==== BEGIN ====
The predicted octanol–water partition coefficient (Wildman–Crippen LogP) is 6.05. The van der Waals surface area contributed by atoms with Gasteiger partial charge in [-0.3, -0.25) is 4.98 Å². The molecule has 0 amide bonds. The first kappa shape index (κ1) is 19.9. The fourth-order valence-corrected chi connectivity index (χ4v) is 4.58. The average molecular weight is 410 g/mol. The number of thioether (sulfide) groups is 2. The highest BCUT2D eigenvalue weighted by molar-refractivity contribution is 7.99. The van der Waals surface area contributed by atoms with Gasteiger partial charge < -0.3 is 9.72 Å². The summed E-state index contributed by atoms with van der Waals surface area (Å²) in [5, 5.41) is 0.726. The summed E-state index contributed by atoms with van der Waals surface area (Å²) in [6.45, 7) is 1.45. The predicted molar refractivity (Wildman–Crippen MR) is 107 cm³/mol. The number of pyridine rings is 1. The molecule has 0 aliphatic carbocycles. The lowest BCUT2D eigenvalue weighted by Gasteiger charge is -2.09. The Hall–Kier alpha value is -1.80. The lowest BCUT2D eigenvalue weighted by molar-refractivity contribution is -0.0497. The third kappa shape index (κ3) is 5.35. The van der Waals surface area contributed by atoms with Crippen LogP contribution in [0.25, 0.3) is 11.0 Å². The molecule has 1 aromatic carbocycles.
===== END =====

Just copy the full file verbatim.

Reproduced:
The predicted octanol–water partition coefficient (Wildman–Crippen LogP) is 6.05. The van der Waals surface area contributed by atoms with Gasteiger partial charge in [-0.3, -0.25) is 4.98 Å². The molecule has 0 amide bonds. The first kappa shape index (κ1) is 19.9. The fourth-order valence-corrected chi connectivity index (χ4v) is 4.58. The average molecular weight is 410 g/mol. The number of thioether (sulfide) groups is 2. The highest BCUT2D eigenvalue weighted by molar-refractivity contribution is 7.99. The van der Waals surface area contributed by atoms with Gasteiger partial charge < -0.3 is 9.72 Å². The summed E-state index contributed by atoms with van der Waals surface area (Å²) in [5, 5.41) is 0.726. The summed E-state index contributed by atoms with van der Waals surface area (Å²) in [6.45, 7) is 1.45. The predicted molar refractivity (Wildman–Crippen MR) is 107 cm³/mol. The number of pyridine rings is 1. The molecule has 0 aliphatic carbocycles. The lowest BCUT2D eigenvalue weighted by Gasteiger charge is -2.09. The Hall–Kier alpha value is -1.80. The lowest BCUT2D eigenvalue weighted by molar-refractivity contribution is -0.0497. The third kappa shape index (κ3) is 5.35. The van der Waals surface area contributed by atoms with Crippen LogP contribution in [0.25, 0.3) is 11.0 Å². The molecule has 1 aromatic carbocycles.